It Sounds Like Your Adoption Experience Wasn’t Pleasant…

In what I like to call my everyday interweb adventures, I usually stop by the reddit subforum, birthparents.  Recently, an expectant mother posted there asking for advice regarding the adoption option.  Of course, in stark contrast to most of the advice she received, I posted some truthful answers about adoption in the vein of what I wished I had known before relinquishment.  In response to my reply, I was asked, “you sound like your adoption experience wasn’t pleasant. May I ask why?”

Upon reading this, my immediate response was to chuckle to myself.  What exactly does a pleasant adoption experience look like?  No matter the circumstance, how can giving away one’s child EVER be considered pleasant? My experience wasn’t the horror show that happens to so many other women, to be sure, but I would never categorize it as something on the pleasant part of the adoption experience spectrum.  I’m not sure anyone can.

The question itself (at first glance) seems innocuous.  In my experience, however, a question like this is asked to discount my input.  It is a different way of saying, “I’m sorry your experience was bad, but not all experiences are like that.” Or maybe this mother was hoping to figure out how she could avoid the unpleasantness I experienced.  The thing is, adoption is always unpleasant, for both first parents and adoptees.  It is something to be avoided, if at all possible.  The fact that this mother would ask a question like that leads me to believe that whomever she has been discussing her options with has not presented her with a full, truthful portrait of what adoption means.  That is unacceptable.

Most of the advice doled out by other first parents on this forum is equally unacceptable.  One mother advised her to seek out counseling from an adoption center and to try not to think about how her child might feel in the future.  Excuse me?  What kind of advice is that?  Shitty advice, that’s what kind.  But hey, who I am to say, my adoption experience wasn’t pleasant, afterall.

It is one thing to not get all “anti” on mothers who have already relinquished.  To a certain extent, I agree with not berating these mothers who are happy with their experience (for now).  There are times when I wish I could go back into the fog.  It is quite another thing to lead a mother questioning their ability to parent their child down the adoption primrose path.  It is not okay.  It is not okay to let another mother believe that adoption can ever be pleasant.  With all of the sorrow, grief, and despair that first mothers feel, even in a “happy” adoption situation, how can we ever mince words and give encouragement to the option of adoption.  I would never wish all of this angst on another human being, and essentially, that is what many first mothers do.  It is wrong.  Our role in giving advice to other mothers should be to present the full and honest picture of what adoption is, let mothers know how soul crushingly difficult it is throughout the rest of our lives.  To present it as a solution to a problem is wrong, especially when what they need to make an informed decision is the absolute truth.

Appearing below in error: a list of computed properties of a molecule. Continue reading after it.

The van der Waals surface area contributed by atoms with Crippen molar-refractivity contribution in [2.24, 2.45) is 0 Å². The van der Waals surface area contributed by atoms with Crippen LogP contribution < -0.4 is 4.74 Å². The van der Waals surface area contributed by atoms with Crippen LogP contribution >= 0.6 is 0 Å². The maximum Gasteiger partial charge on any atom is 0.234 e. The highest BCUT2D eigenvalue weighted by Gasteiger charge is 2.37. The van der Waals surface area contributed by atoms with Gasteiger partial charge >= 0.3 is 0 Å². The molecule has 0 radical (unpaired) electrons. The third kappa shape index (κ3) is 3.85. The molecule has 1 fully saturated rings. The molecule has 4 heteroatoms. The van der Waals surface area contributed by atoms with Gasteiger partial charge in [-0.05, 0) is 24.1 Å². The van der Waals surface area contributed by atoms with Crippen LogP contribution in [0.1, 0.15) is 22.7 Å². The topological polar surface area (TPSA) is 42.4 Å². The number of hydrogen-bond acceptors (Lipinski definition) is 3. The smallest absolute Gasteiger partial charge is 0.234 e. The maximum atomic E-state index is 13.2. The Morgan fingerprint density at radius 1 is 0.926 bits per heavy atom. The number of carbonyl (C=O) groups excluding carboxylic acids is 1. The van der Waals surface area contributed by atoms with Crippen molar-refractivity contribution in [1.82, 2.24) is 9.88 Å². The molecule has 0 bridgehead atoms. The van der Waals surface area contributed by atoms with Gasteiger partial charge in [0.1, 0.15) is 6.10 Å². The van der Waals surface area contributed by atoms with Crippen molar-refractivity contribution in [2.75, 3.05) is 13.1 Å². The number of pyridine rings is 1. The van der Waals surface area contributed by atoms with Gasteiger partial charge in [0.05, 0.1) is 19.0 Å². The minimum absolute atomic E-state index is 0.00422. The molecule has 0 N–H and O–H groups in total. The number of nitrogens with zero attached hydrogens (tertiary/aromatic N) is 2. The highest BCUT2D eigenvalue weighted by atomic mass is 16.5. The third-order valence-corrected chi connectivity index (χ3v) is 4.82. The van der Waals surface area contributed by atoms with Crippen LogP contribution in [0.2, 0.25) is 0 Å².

1. teradanielle/blackout

    “Try not to think of how your child may feel in the future” ?!? I am flabbergasted, and yet this implies more than I was ever told–that she may actually have pain caused from being given up–and that pain and anger will be directed at me, her mother, never the infallible adopters who “did me a favour by taking her off my hands” (their words), who pulled out all the stops to make sure it went through. I was barely 19, what did I know about much of anything really? Still child enough to believe the adults were all only looking out for what was best for me and my “their” child. And when that is the only message you ever get, and you have little life experience, it’s so easy to manipulate someone. You are right, it isn’t acceptable. I was told, like I’m sure you were, like I’m sure we all were and are, that our children will always be happy they were adopted; and because they are going to be happy, we are going to be happy. They lied.

    • leenilee

      Exactly, I swear to god it never once crossed my mind back then that my child could ever have issues related to being adopted. Adoption was absolutely presented as giving my child a guarantee to a great life. Now, I have no idea how happy he is and may never know. What I do know is that if he is happy, it is in spite of being adopted, not because of it.

      • teradanielle/blackout

        yes, in spite of it, not because of it. And if I ever manage to find peace, it will also be in spite of it, not because of it.

  2. Hanne Andersen

    Adoption is NEVER a “happy” experience for all mothers and for many children. For mothers as time goes on the utter devastation gets worse. You don’t know until reunion (if that ever happens) that you will never see your grandchildren and that your child only wants you in their life for information and then leaves you.

  3. phaydramorgan

    Reblogged this on Adoption: Second Generation Birthmom and commented:
    I’ve heard this. It’s interesting when people say to me ” you experience sounds like it was negative, but that’s not the norm, you must be anti adoption” and…I laugh. I laugh because the whole time I was in the ” open adoption” looking in you would think I was the picture of happiness. I was smiling in all the pics of me and my son, you would never guess just how much pain was hidden behind that smile. That’s the way you have to be, because if you are honest about your continued grief, adoptive parents get uncomfortable. They withhold visits. They stop sending updates. They threaten to close the adoption. Open adoption relationships are fake. On both sides. And adoption, is never a ” pleasant” experience.

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